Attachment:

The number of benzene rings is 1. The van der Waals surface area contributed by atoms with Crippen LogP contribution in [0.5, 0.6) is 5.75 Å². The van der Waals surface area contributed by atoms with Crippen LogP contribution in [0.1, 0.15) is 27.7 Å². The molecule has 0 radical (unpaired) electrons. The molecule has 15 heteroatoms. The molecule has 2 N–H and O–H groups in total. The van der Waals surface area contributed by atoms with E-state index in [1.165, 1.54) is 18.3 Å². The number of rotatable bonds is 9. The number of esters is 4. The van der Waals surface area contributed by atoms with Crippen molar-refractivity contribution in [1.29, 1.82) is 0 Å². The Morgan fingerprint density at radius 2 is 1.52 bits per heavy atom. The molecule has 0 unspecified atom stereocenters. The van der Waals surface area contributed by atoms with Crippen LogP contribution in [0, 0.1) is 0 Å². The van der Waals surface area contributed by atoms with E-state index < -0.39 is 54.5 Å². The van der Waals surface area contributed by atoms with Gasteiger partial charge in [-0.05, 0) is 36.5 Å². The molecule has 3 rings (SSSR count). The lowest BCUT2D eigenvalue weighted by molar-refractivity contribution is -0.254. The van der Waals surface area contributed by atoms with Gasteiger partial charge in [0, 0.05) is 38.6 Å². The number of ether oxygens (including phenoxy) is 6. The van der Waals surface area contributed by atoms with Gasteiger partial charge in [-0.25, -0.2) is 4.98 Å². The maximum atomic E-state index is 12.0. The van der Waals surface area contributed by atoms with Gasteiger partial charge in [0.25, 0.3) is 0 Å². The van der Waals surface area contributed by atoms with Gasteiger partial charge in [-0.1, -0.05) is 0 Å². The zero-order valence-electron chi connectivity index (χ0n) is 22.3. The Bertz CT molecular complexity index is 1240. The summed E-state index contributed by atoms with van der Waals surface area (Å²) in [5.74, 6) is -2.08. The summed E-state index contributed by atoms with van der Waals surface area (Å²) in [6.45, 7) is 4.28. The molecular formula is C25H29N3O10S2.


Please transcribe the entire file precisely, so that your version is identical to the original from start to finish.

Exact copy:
The number of benzene rings is 1. The van der Waals surface area contributed by atoms with Crippen LogP contribution in [0.5, 0.6) is 5.75 Å². The van der Waals surface area contributed by atoms with Crippen LogP contribution in [0.1, 0.15) is 27.7 Å². The molecule has 0 radical (unpaired) electrons. The molecule has 15 heteroatoms. The molecule has 2 N–H and O–H groups in total. The van der Waals surface area contributed by atoms with E-state index in [1.165, 1.54) is 18.3 Å². The number of rotatable bonds is 9. The number of esters is 4. The van der Waals surface area contributed by atoms with Crippen molar-refractivity contribution in [1.29, 1.82) is 0 Å². The Morgan fingerprint density at radius 2 is 1.52 bits per heavy atom. The molecule has 0 unspecified atom stereocenters. The van der Waals surface area contributed by atoms with Crippen LogP contribution in [0, 0.1) is 0 Å². The van der Waals surface area contributed by atoms with E-state index < -0.39 is 54.5 Å². The van der Waals surface area contributed by atoms with Gasteiger partial charge in [-0.05, 0) is 36.5 Å². The molecule has 3 rings (SSSR count). The lowest BCUT2D eigenvalue weighted by molar-refractivity contribution is -0.254. The van der Waals surface area contributed by atoms with Gasteiger partial charge in [0, 0.05) is 38.6 Å². The number of ether oxygens (including phenoxy) is 6. The van der Waals surface area contributed by atoms with Gasteiger partial charge in [-0.25, -0.2) is 4.98 Å². The maximum atomic E-state index is 12.0. The van der Waals surface area contributed by atoms with Gasteiger partial charge in [0.25, 0.3) is 0 Å². The van der Waals surface area contributed by atoms with Gasteiger partial charge in [-0.1, -0.05) is 0 Å². The zero-order valence-electron chi connectivity index (χ0n) is 22.3. The Bertz CT molecular complexity index is 1240. The summed E-state index contributed by atoms with van der Waals surface area (Å²) in [5.74, 6) is -2.08. The summed E-state index contributed by atoms with van der Waals surface area (Å²) in [6.45, 7) is 4.28. The molecular formula is C25H29N3O10S2.